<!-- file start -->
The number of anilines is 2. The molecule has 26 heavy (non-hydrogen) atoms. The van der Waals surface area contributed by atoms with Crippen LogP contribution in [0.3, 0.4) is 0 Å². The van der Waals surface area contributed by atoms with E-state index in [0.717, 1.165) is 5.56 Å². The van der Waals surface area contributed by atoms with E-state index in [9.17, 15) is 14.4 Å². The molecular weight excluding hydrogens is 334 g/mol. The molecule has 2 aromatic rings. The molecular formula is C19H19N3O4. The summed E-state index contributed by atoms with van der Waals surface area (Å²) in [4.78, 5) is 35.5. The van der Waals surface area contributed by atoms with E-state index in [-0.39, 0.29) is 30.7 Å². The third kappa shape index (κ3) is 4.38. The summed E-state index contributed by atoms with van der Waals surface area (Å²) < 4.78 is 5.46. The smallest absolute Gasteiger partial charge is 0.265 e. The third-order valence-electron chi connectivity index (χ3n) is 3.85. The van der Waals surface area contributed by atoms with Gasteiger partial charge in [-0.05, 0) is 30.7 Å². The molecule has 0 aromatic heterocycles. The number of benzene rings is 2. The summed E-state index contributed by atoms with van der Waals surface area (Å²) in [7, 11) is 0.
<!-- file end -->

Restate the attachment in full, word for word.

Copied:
The number of anilines is 2. The molecule has 26 heavy (non-hydrogen) atoms. The van der Waals surface area contributed by atoms with Crippen LogP contribution in [0.3, 0.4) is 0 Å². The van der Waals surface area contributed by atoms with E-state index in [0.717, 1.165) is 5.56 Å². The van der Waals surface area contributed by atoms with E-state index in [9.17, 15) is 14.4 Å². The molecular weight excluding hydrogens is 334 g/mol. The molecule has 2 aromatic rings. The molecular formula is C19H19N3O4. The summed E-state index contributed by atoms with van der Waals surface area (Å²) in [4.78, 5) is 35.5. The van der Waals surface area contributed by atoms with E-state index in [-0.39, 0.29) is 30.7 Å². The third kappa shape index (κ3) is 4.38. The summed E-state index contributed by atoms with van der Waals surface area (Å²) < 4.78 is 5.46. The smallest absolute Gasteiger partial charge is 0.265 e. The third-order valence-electron chi connectivity index (χ3n) is 3.85. The van der Waals surface area contributed by atoms with Gasteiger partial charge in [-0.05, 0) is 30.7 Å². The molecule has 0 aromatic heterocycles. The number of benzene rings is 2. The summed E-state index contributed by atoms with van der Waals surface area (Å²) in [7, 11) is 0.